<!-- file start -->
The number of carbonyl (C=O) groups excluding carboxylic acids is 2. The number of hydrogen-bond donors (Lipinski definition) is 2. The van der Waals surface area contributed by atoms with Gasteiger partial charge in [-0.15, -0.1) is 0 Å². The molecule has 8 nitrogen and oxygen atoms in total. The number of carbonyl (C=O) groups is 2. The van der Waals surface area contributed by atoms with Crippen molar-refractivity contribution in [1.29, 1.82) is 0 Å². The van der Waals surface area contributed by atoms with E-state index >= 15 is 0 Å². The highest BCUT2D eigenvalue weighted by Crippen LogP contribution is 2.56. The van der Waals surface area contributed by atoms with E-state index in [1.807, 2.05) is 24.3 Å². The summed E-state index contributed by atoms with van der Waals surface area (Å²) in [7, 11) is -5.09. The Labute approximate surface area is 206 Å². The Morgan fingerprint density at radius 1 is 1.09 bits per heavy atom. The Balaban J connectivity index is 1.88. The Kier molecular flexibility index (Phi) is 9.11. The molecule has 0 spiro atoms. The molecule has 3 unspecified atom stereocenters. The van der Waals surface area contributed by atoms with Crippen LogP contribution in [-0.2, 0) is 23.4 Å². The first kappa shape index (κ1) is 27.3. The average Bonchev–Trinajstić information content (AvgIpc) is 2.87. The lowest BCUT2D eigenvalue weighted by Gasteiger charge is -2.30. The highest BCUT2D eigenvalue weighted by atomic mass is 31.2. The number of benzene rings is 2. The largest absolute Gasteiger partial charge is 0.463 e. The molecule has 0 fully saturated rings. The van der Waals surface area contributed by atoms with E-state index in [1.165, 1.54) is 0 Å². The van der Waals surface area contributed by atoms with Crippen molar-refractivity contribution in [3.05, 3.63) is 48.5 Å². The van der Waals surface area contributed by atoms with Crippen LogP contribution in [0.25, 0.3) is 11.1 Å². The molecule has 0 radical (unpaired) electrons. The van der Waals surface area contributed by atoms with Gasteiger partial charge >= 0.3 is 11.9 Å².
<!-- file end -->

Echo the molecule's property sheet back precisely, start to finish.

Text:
The number of carbonyl (C=O) groups excluding carboxylic acids is 2. The number of hydrogen-bond donors (Lipinski definition) is 2. The van der Waals surface area contributed by atoms with Gasteiger partial charge in [-0.15, -0.1) is 0 Å². The molecule has 8 nitrogen and oxygen atoms in total. The number of carbonyl (C=O) groups is 2. The van der Waals surface area contributed by atoms with Crippen molar-refractivity contribution in [1.29, 1.82) is 0 Å². The van der Waals surface area contributed by atoms with E-state index >= 15 is 0 Å². The highest BCUT2D eigenvalue weighted by Crippen LogP contribution is 2.56. The van der Waals surface area contributed by atoms with E-state index in [1.807, 2.05) is 24.3 Å². The summed E-state index contributed by atoms with van der Waals surface area (Å²) in [7, 11) is -5.09. The Labute approximate surface area is 206 Å². The Morgan fingerprint density at radius 1 is 1.09 bits per heavy atom. The Balaban J connectivity index is 1.88. The Kier molecular flexibility index (Phi) is 9.11. The molecule has 0 spiro atoms. The molecule has 3 unspecified atom stereocenters. The van der Waals surface area contributed by atoms with Crippen LogP contribution in [-0.2, 0) is 23.4 Å². The first kappa shape index (κ1) is 27.3. The average Bonchev–Trinajstić information content (AvgIpc) is 2.87. The lowest BCUT2D eigenvalue weighted by Gasteiger charge is -2.30. The highest BCUT2D eigenvalue weighted by atomic mass is 31.2. The number of benzene rings is 2. The largest absolute Gasteiger partial charge is 0.463 e. The molecule has 0 fully saturated rings. The van der Waals surface area contributed by atoms with E-state index in [1.165, 1.54) is 0 Å². The van der Waals surface area contributed by atoms with Crippen molar-refractivity contribution in [3.05, 3.63) is 48.5 Å². The van der Waals surface area contributed by atoms with Crippen LogP contribution in [0.25, 0.3) is 11.1 Å². The molecule has 0 radical (unpaired) electrons. The van der Waals surface area contributed by atoms with Gasteiger partial charge >= 0.3 is 11.9 Å².